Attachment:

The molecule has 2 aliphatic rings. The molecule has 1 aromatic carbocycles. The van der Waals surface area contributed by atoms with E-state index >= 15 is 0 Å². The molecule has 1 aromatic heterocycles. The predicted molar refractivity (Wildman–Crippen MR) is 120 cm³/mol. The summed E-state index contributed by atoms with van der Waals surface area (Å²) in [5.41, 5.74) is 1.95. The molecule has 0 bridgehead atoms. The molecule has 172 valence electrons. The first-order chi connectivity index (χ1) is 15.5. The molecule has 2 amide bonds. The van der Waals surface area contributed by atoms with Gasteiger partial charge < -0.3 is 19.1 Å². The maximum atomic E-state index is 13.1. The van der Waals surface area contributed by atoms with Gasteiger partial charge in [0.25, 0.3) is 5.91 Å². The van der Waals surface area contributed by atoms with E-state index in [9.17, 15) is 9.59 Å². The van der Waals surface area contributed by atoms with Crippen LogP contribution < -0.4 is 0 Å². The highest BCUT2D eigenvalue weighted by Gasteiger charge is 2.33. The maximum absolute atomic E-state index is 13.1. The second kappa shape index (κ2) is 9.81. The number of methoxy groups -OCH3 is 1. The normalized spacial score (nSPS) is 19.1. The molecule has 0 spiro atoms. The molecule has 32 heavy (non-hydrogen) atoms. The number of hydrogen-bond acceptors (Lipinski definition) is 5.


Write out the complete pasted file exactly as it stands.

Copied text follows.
The molecule has 2 aliphatic rings. The molecule has 1 aromatic carbocycles. The van der Waals surface area contributed by atoms with E-state index >= 15 is 0 Å². The molecule has 1 aromatic heterocycles. The predicted molar refractivity (Wildman–Crippen MR) is 120 cm³/mol. The summed E-state index contributed by atoms with van der Waals surface area (Å²) in [5.41, 5.74) is 1.95. The molecule has 0 bridgehead atoms. The molecule has 172 valence electrons. The first-order chi connectivity index (χ1) is 15.5. The molecule has 2 amide bonds. The van der Waals surface area contributed by atoms with Gasteiger partial charge < -0.3 is 19.1 Å². The maximum atomic E-state index is 13.1. The van der Waals surface area contributed by atoms with Gasteiger partial charge in [0.25, 0.3) is 5.91 Å². The van der Waals surface area contributed by atoms with E-state index in [9.17, 15) is 9.59 Å². The van der Waals surface area contributed by atoms with Crippen LogP contribution < -0.4 is 0 Å². The highest BCUT2D eigenvalue weighted by Gasteiger charge is 2.33. The maximum absolute atomic E-state index is 13.1. The second kappa shape index (κ2) is 9.81. The number of methoxy groups -OCH3 is 1. The normalized spacial score (nSPS) is 19.1. The molecule has 0 spiro atoms. The molecule has 32 heavy (non-hydrogen) atoms. The number of hydrogen-bond acceptors (Lipinski definition) is 5.